Northern Illinois University computer science students claimed top honors in the IBM Master the Mainframe contest.
The contest allows students to distinguish themselves in mainframe computer programming abilities. Participants completed the tasks for the contest during the fall semester from Oct. 7 to Dec. 28, 2013, and winners were announced this semester.
The contest consists of three rounds, each of which becomes more challenging as participants progress.
Mark Abermoske, an NIU graduate student in computer science, took fifth place in the contest of 5,601 participants from across the United States and Canada, the largest participation in the history of the contest.
In Part Three of the contest, NIU students Grant Blassick and Kevin Matesi received honorable mention status.
Ten NIU students, including Abermoske, Blassick and Matesi, successfully completed the second part of the contest. Others are Peter Bernacki, Kevin Haracz, Robert Harmon, John Lathrop, Wisam Mohammed, Jason Mossburg and Nathan Roberts.
“Our students performance in this year’s contest demonstrates that our students are highly talented and very good at programming. We put heavy emphasis on making them actually program rather than just teaching theory,” said Penny McIntire, undergraduate adviser and assistant to the chair of the Department of Computer Science.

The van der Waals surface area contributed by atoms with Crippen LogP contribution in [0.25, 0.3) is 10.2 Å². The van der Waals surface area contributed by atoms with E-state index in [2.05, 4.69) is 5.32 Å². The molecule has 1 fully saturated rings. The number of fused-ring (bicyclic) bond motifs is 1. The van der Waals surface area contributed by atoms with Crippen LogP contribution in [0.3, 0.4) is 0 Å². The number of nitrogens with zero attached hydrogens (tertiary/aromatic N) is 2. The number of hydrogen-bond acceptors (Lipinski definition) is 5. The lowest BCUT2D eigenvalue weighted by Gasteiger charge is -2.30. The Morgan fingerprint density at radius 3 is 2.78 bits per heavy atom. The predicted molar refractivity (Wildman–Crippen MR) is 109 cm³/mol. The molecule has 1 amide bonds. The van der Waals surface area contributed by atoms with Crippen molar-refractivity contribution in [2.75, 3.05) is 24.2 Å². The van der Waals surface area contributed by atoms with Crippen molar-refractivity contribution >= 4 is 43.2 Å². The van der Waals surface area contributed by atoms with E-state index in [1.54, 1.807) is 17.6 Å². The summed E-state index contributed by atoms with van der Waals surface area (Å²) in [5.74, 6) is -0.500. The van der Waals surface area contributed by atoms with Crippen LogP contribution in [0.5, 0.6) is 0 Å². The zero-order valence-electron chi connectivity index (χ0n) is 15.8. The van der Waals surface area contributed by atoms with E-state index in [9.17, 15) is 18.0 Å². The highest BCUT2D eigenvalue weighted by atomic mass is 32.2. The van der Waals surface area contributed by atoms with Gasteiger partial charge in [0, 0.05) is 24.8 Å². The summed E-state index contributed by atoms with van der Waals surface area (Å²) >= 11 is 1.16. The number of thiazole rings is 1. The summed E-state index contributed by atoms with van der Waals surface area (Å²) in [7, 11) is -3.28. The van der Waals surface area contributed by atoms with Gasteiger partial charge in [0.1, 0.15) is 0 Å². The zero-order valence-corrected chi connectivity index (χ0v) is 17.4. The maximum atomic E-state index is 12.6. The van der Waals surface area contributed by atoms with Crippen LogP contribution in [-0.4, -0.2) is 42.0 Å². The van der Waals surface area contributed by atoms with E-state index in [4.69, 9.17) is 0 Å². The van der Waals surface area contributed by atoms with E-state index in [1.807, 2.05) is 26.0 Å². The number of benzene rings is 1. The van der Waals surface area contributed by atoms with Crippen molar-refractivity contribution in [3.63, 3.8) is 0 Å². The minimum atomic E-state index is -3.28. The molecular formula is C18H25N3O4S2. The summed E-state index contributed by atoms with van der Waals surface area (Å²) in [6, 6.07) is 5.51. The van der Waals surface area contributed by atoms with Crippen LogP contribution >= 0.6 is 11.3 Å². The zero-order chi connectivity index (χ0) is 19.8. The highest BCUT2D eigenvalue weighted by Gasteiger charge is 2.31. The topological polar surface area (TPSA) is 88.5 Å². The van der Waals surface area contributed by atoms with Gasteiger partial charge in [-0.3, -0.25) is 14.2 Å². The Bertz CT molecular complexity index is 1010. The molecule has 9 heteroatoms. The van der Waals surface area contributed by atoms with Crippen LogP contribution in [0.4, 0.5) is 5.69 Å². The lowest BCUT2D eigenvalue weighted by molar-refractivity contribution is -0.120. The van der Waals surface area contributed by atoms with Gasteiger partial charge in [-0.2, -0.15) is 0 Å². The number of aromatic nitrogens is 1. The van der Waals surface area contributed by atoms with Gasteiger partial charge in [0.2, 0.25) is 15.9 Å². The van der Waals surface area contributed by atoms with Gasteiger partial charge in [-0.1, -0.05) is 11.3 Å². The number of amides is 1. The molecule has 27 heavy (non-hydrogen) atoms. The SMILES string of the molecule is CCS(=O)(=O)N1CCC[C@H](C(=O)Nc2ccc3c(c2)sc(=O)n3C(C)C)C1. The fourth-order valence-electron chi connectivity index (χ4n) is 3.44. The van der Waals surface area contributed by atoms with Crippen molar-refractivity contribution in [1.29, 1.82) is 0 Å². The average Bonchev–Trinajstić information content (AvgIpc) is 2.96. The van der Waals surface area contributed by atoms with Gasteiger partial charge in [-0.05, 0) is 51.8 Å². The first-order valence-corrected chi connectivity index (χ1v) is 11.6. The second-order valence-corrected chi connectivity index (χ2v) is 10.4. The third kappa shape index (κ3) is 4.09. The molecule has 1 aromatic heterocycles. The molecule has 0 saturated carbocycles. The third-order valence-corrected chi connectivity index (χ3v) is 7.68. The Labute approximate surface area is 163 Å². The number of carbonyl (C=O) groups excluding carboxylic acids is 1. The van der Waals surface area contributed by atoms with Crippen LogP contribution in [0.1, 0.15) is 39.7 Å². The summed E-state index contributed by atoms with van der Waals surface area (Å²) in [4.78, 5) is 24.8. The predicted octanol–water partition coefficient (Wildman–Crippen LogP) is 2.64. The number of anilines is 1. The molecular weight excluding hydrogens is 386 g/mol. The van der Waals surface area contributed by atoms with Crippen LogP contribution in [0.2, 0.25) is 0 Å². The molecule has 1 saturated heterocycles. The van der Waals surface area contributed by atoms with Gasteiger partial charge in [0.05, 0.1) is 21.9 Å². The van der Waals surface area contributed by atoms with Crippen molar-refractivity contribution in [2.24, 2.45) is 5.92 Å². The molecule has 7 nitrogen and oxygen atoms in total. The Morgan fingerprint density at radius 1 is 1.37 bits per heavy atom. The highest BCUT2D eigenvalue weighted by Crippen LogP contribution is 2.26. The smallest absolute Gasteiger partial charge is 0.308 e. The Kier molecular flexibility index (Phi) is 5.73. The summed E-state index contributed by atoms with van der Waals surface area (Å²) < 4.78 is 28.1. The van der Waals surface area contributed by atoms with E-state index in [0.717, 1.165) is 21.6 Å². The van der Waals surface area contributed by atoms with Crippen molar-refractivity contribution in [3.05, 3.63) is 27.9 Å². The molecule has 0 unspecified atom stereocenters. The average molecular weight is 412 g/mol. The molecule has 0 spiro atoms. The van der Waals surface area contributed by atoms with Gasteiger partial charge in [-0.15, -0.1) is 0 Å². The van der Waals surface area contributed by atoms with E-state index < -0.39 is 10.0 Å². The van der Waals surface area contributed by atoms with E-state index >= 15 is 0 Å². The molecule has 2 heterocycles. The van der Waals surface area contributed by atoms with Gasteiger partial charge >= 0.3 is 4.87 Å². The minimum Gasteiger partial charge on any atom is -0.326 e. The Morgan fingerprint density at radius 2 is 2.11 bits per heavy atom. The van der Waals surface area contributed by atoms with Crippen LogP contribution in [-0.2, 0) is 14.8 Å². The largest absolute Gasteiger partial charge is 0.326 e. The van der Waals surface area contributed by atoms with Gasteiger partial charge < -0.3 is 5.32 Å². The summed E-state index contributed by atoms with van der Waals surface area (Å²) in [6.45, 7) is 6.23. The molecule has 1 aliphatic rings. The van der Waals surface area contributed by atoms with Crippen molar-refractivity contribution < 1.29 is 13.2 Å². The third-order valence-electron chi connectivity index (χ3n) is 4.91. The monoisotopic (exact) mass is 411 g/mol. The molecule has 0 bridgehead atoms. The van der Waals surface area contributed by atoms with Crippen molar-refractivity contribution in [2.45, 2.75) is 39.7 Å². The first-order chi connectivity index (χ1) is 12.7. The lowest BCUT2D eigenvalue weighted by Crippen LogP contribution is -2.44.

The first part of the contest introduces participants to the mainframe. The second part focuses on practical experience, taking what the student learned from the first round and applying it to more extensive programming and application development and also engages participants with multiple operating systems.
The third part is the toughest, focusing on real-life challenges that experienced programmers encounter.
Students who complete the first and second rounds are invited to submit their resumes into a database accessible to IBM and all of its clients and partners. “Many students have received job offers through participating in this contest and being entered into IBM’s database,” McIntire said.
Abermoske, who is slated to graduate this December, reflects positively on his experience participating in the contest.
“I would encourage other students to do it, even if you don’t finish or win. The contest gets you thinking about problem solving in a way that you don’t get to experience in the classroom,” he said.
Abermoske also awarded a $1,000 scholarship from IBM’s Destination Z Enterprise Computing Scholarship based on his academic performance and an application which detailed Abermoske’s interest in mainframe programming. Mossburg, Bernacki and Lathrop also were also awarded scholarships from Destination Z, meaning that NIU students claimed four of the 12 scholarships awarded.
by Constance Ervins